1969 Athletes from the University of Wyoming refuse to play Mormon College BYU. Stanford University refuses to schedule events with BYU. Church puts out statement, “We believe the Negro, as well as those of other races, should have his full Constitutional privileges as a member of society, and we hope that members of the Church everywhere will do their part as citizens to see that these rights are held inviolate.”

    1969 The Church states, “We have no racially-segregated congregations.”

    1978 June, 8—It is announced that the priesthood should be given to everyone regardless of race or linage. The ban is lifted.

    1978 Mormon apostle Bruce R. McConkie states “Forget everything I have said, or what … Brigham Young … or whomsoever has said … that is contrary to the present revelation. We spoke with a limited understanding and without the light and knowledge that now has come into the world.”

    2006 Mormon Prophet Gordon B. Hinckley states, “I remind you that no man who makes disparaging remarks concerning those of another race can consider himself a true disciple of Christ. Nor can he consider himself to be in harmony with the teachings of the Church of Christ.”

    2012 Mormon Church issues official statement about race. “For a time in the Church there was a restriction on the priesthood for male members of African descent. It is not known precisely why, how, or when this restriction began in the Church but what is clear is that it ended decades ago.”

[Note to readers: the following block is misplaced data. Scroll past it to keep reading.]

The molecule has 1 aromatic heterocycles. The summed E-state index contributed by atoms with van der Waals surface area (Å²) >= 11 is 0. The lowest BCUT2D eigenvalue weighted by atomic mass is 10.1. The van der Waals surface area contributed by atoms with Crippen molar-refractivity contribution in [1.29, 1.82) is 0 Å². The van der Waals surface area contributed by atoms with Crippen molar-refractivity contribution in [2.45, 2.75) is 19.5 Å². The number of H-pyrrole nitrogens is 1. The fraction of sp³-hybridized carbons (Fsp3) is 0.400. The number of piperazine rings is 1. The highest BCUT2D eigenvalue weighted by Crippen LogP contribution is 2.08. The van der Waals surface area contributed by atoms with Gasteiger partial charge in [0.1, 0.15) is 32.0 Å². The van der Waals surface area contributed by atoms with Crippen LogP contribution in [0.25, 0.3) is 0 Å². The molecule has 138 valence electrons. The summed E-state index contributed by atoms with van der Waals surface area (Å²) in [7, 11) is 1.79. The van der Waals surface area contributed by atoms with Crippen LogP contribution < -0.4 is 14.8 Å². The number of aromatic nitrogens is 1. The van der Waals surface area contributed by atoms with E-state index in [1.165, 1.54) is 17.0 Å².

“The Book of Mormon states, “black and white, bond and free, male and female; … all are alike unto God” (2 Nephi 26:33). This is the Church’s official teaching.”

    “The Church unequivocally condemns racism, including any and all past racism by individuals both inside and outside the Church.”
    (This timeline is an adaption from the timeline located at

  • JDP

    Maybe I just let people off easy, but I don’t think of religion in the same terms as politics. People are going to have an attachment (well not always, but some will) to the religion they’re raised in even if they find parts of it objectionable. George Romney for instance was a pro-civil rights liberal Republican, does this mean he was contradicting himself through his Mormonism? No, though maybe he criticized church doctrine and I’m not aware of it.

    also, while I won’t say Sullivan never has a point (he is not stupid despite the amount of invective he uses against people who even have minor disagreements with him) him dredging this up is so obviously borne of his desperation at the current closeness of the race, which he sees as a death struggle between the “Christianists” and everyone else, and it all makes you roll your eyes at his “intellectually serious seeker of truth” act after the fact. He did the same thing recently when he said if VA and FL go red again the electoral map will look like the Confederacy, and then took to his blog talking about how the Democratic and Republican parties “switched places” after 1964, using the typical liberal tactic of blaming the loss of the Southern Democrats exclusively on race, as opposed to race + increasing all-around leftism that Southerners never identified with even when they voted Democratic